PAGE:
Canada has joined the ranks of countries aiming to increase road safety and ease traffic congestion with the development of self-driving cars.
Recently a vehicle dubbed the Autonomoose autonomously drove a crew of Ontario Ministry of Transportation officials to the podium of a launch event to introduce the first car approved to hit the roads under the province’s automated vehicle pilot program.
Minister of Transportation Steven Del Duca jokingly saluted the courage of the media for calmly holding their ground as the driverless Autonomoose pulled toward the front rows of the assembled crowd. But enhanced safety is a key benefit of the move to self-driving cars, and NVIDIA DRIVE PX 2 technology is helping make it a reality.
On a brisk morning at the Region of Waterloo test track, Del Duca spoke to the crowd about the importance of autonomous vehicles and how the University of Waterloo Centre of Automotive Research (WatCAR), the organization behind the Autonomoose, is a prime example of a “made in Ontario” success story.
Del Duca said Ontario’s approach will be consistent with U.S. jurisdictions to keep a level playing field for research, development and deployment of self-driving vehicles, and make the province a global leader in the field.
Later in the day, WatCAR’s team took the media on a dozen test drives along the Waterloo complex’s oval track, which is more commonly used for emergency vehicle training. Guests rode up front while a WatCAR engineer sat in the back with a joystick-like device at the ready to assume control of the car should something unexpected occur. As anticipated, all 12 test drives went off without a hitch.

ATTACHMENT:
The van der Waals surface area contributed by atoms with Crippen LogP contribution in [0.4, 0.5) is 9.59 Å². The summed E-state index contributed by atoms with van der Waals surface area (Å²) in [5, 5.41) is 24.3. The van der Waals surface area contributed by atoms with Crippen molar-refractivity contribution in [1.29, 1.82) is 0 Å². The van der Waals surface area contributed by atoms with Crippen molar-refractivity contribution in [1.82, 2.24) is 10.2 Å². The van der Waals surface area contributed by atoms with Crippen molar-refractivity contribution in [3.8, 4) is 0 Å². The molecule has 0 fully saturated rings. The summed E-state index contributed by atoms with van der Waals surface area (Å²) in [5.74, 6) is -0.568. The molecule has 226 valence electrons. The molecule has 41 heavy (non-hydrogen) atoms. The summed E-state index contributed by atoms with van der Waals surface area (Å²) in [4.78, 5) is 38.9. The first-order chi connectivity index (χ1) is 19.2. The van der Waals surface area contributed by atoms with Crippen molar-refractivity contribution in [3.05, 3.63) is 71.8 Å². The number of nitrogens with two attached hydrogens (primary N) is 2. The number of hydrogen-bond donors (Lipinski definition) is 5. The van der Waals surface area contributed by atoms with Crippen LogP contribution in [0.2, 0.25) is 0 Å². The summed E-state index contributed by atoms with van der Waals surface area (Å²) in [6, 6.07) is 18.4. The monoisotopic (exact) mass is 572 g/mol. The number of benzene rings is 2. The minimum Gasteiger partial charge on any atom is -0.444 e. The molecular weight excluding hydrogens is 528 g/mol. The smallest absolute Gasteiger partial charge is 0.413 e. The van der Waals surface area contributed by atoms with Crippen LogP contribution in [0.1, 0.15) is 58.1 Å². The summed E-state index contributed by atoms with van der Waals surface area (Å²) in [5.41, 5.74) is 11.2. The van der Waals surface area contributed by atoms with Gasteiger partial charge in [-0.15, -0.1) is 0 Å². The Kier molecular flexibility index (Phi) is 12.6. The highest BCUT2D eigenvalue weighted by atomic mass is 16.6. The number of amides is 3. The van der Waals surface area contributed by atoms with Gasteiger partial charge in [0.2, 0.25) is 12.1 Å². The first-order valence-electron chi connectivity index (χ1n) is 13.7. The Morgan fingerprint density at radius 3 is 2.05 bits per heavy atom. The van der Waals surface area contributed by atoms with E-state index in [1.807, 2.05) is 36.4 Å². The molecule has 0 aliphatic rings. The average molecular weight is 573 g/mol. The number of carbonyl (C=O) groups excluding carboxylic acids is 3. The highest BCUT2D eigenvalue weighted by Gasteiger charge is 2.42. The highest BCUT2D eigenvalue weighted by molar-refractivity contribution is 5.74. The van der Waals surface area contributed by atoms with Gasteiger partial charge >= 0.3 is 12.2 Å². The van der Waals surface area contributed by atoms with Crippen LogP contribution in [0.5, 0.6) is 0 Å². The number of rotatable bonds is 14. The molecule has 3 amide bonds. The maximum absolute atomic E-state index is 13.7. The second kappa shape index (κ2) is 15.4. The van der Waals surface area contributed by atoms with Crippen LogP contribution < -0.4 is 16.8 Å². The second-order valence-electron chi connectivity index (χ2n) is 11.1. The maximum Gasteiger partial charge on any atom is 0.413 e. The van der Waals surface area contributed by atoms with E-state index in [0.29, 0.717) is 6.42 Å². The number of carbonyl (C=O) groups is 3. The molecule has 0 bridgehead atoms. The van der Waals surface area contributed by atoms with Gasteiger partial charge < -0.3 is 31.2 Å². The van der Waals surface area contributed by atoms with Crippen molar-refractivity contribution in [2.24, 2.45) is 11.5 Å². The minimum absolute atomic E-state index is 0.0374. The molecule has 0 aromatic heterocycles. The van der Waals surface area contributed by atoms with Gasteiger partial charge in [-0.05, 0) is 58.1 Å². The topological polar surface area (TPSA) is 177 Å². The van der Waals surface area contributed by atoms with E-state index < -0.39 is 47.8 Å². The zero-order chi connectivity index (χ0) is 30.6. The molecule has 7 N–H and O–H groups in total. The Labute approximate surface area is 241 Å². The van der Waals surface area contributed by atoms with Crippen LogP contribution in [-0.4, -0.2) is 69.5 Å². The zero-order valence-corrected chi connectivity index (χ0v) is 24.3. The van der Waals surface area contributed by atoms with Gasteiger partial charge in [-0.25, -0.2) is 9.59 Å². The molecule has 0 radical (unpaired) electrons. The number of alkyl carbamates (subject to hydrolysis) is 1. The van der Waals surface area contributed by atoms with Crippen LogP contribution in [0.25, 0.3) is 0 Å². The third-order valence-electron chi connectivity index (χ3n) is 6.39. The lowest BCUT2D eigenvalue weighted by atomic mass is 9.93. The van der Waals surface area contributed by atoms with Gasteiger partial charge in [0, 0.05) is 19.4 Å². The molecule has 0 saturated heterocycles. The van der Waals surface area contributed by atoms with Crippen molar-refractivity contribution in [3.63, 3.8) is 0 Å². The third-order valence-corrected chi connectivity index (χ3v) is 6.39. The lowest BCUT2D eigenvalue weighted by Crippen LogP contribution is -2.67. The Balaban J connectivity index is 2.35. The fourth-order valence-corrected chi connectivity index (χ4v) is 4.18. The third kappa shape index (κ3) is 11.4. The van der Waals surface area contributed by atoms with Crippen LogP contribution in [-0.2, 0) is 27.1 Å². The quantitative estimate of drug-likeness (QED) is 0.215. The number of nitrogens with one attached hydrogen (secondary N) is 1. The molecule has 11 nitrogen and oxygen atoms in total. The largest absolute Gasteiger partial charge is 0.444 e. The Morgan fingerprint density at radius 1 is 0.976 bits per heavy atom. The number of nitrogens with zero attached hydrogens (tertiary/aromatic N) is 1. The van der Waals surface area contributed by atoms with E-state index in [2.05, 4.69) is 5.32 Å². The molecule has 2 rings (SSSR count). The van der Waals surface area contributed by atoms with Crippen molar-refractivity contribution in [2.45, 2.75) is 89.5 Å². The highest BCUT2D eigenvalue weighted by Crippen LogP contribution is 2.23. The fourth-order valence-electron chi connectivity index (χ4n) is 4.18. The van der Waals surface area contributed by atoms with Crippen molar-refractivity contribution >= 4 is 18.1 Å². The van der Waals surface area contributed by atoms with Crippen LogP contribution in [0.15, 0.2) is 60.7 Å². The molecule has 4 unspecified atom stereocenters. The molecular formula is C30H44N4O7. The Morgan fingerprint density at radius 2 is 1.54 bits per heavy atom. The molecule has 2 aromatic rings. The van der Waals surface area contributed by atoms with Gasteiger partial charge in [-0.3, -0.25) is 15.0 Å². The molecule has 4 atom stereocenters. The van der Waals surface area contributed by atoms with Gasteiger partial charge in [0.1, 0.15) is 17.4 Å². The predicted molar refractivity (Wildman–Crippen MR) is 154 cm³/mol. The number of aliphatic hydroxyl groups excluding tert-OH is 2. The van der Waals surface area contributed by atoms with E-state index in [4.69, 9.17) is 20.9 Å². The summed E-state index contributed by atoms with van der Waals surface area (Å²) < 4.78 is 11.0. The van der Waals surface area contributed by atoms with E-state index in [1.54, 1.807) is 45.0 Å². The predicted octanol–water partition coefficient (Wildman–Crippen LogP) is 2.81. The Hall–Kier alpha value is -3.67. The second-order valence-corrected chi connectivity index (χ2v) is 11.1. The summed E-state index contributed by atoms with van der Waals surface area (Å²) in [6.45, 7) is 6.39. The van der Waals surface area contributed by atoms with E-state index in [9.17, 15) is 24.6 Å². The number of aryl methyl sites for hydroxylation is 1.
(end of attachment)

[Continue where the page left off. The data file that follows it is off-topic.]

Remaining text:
The Autonomoose uses a full suite of radar, sonar, lidar, inertial and vision sensors. The WatCAR team is looking to integrate these using our DRIVE PX 2 AI computing platform, which currently executes all planning and control code. Operating at 24 trillion deep learning operations per second, DRIVE PX 2 will enable Autonomoose to navigate Ontario’s city streets and highways, even in inclement weather.
The WatCAR research team has Autonomoose operating at level 2 autonomy, where the driver must be prepared to take over from the system in the event it fails to respond to a situation properly. Over the duration of the research program, they will advance the automation through level 3 — where drivers can turn their attention away in certain environments, like freeways — and ultimately reach level 4, where the automated system can control the car under most all circumstances.
Ontario is the first province in Canada to create a pilot program to test automated vehicles on its roads. WatCAR was the first applicant and the first approved participant to test a vehicle on public roads. Public road testing of Autonomoose in both ideal and adverse weather conditions will begin early next year.
The province places no restriction on where these test vehicles can be driven. It’s a big advantage compared to most programs around the world, which restrict driving to certain areas of cities or highways.
Image credit: University of Waterloo Centre of Automotive Research